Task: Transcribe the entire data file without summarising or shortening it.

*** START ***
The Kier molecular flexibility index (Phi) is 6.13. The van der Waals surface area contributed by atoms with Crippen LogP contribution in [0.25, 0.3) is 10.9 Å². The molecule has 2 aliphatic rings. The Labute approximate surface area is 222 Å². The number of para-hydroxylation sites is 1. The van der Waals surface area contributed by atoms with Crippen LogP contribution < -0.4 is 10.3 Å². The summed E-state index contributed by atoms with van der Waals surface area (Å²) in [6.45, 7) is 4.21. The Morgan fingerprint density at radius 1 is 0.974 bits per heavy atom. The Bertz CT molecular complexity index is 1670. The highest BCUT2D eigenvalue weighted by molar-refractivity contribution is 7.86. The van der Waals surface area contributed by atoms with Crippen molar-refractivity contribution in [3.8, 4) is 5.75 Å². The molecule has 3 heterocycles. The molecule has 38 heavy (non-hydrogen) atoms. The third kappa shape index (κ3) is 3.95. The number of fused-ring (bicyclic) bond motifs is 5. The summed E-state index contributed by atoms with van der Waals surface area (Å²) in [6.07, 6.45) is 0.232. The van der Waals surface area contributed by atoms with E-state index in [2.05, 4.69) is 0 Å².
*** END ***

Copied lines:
The Kier molecular flexibility index (Phi) is 6.13. The van der Waals surface area contributed by atoms with Crippen LogP contribution in [0.25, 0.3) is 10.9 Å². The molecule has 2 aliphatic rings. The Labute approximate surface area is 222 Å². The number of para-hydroxylation sites is 1. The van der Waals surface area contributed by atoms with Crippen LogP contribution < -0.4 is 10.3 Å². The summed E-state index contributed by atoms with van der Waals surface area (Å²) in [6.45, 7) is 4.21. The Morgan fingerprint density at radius 1 is 0.974 bits per heavy atom. The Bertz CT molecular complexity index is 1670. The highest BCUT2D eigenvalue weighted by molar-refractivity contribution is 7.86. The van der Waals surface area contributed by atoms with Crippen molar-refractivity contribution in [3.8, 4) is 5.75 Å². The molecule has 3 heterocycles. The molecule has 38 heavy (non-hydrogen) atoms. The third kappa shape index (κ3) is 3.95. The number of fused-ring (bicyclic) bond motifs is 5. The summed E-state index contributed by atoms with van der Waals surface area (Å²) in [6.07, 6.45) is 0.232. The van der Waals surface area contributed by atoms with E-state index in [2.05, 4.69) is 0 Å².